Here is a gist on why I prefer this.
- Your content is with you and a copy is at GitHub.
- You just pay for the domain (if needed).
- Its a nice way to avoid databases, dynamic pages and a whole lot of complexity by adopting Jekyll.
- Its cool to have an easy version control over the website.
Here I post some tips and references to setup a GitHub hosted website with static content and mainly programmed approach to content management.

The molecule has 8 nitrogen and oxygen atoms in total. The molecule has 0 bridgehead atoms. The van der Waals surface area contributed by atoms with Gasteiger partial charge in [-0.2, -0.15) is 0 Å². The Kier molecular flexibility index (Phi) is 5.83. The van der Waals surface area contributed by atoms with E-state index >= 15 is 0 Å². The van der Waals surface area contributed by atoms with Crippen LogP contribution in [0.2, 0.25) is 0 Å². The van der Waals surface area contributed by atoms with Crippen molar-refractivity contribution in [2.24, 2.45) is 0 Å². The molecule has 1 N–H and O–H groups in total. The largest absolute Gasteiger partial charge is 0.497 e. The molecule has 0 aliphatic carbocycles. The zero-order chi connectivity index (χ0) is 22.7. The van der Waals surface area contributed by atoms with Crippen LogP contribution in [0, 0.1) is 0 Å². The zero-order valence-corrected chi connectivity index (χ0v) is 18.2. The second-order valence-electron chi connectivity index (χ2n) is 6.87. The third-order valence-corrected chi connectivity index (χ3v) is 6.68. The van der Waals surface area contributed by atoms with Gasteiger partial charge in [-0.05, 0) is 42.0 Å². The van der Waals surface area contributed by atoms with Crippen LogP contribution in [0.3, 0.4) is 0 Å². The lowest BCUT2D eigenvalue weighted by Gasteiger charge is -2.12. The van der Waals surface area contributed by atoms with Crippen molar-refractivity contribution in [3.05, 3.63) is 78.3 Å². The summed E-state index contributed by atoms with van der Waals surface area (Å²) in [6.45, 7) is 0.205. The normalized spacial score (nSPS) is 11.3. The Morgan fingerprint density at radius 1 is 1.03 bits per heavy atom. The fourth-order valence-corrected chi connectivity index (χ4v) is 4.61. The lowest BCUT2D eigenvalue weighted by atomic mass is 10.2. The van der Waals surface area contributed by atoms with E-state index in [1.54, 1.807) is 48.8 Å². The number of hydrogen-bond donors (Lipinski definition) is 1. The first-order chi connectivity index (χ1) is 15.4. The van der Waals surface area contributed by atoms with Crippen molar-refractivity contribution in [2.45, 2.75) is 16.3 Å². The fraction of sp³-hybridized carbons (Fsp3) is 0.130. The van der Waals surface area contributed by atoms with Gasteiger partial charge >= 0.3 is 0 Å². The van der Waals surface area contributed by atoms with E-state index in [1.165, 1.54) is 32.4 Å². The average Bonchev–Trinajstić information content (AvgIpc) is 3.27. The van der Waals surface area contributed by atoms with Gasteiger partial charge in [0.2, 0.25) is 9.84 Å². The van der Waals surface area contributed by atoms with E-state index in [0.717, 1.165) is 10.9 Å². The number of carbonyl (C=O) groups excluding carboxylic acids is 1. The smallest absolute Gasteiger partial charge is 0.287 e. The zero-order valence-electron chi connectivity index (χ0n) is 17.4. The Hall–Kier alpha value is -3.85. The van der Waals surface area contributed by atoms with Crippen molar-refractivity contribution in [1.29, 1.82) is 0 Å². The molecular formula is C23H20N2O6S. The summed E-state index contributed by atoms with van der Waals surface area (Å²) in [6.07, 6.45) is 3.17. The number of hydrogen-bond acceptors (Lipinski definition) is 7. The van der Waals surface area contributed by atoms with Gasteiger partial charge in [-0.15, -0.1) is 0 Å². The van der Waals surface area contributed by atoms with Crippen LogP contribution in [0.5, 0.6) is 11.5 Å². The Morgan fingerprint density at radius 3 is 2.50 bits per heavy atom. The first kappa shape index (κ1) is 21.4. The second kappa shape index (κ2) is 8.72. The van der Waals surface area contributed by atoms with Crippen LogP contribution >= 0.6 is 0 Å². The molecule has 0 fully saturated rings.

- Get friendly with GitHub (sign up and create some repo and do some basic git commands).
- Building a site (refer this).
- Use any suitable template (search for Jekyll templates).
- Buy your desired domain (if you need to have a custom URL for your website).
- Add a CNAME file in the GitHub repo and an A-Record in DNS Records (refer this).
That’s all you need to do to get it started. However, if you are new to coding, web development, HTML and scripting it might take some time to understand GitHub, Jekyll and the way this combo works.
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